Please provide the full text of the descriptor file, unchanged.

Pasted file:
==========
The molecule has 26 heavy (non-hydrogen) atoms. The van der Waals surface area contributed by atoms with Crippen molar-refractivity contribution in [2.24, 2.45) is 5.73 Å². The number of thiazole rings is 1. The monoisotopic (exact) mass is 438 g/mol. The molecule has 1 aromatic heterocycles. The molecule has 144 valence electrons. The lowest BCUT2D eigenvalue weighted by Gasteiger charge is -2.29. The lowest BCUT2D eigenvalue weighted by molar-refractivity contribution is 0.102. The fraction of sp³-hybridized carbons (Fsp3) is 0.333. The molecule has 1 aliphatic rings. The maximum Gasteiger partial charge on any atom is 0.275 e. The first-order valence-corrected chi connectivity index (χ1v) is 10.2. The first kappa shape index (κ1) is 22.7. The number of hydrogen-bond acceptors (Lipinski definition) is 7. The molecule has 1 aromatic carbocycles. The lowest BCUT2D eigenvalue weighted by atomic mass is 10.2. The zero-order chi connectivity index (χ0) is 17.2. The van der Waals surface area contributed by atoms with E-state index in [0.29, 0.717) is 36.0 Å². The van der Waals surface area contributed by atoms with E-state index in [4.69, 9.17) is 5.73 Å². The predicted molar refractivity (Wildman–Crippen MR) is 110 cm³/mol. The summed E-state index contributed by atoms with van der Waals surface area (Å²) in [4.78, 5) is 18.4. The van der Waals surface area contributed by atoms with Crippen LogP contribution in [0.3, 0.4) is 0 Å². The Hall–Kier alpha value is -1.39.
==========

The molecule has 26 heavy (non-hydrogen) atoms. The van der Waals surface area contributed by atoms with Crippen molar-refractivity contribution in [2.24, 2.45) is 5.73 Å². The number of thiazole rings is 1. The monoisotopic (exact) mass is 438 g/mol. The molecule has 1 aromatic heterocycles. The molecule has 144 valence electrons. The lowest BCUT2D eigenvalue weighted by Gasteiger charge is -2.29. The lowest BCUT2D eigenvalue weighted by molar-refractivity contribution is 0.102. The fraction of sp³-hybridized carbons (Fsp3) is 0.333. The molecule has 1 aliphatic rings. The maximum Gasteiger partial charge on any atom is 0.275 e. The first-order valence-corrected chi connectivity index (χ1v) is 10.2. The first kappa shape index (κ1) is 22.7. The number of hydrogen-bond acceptors (Lipinski definition) is 7. The molecule has 1 aromatic carbocycles. The lowest BCUT2D eigenvalue weighted by atomic mass is 10.2. The zero-order chi connectivity index (χ0) is 17.2. The van der Waals surface area contributed by atoms with E-state index in [0.29, 0.717) is 36.0 Å². The van der Waals surface area contributed by atoms with E-state index in [4.69, 9.17) is 5.73 Å². The predicted molar refractivity (Wildman–Crippen MR) is 110 cm³/mol. The summed E-state index contributed by atoms with van der Waals surface area (Å²) in [4.78, 5) is 18.4. The van der Waals surface area contributed by atoms with Crippen LogP contribution in [0.3, 0.4) is 0 Å². The Hall–Kier alpha value is -1.39.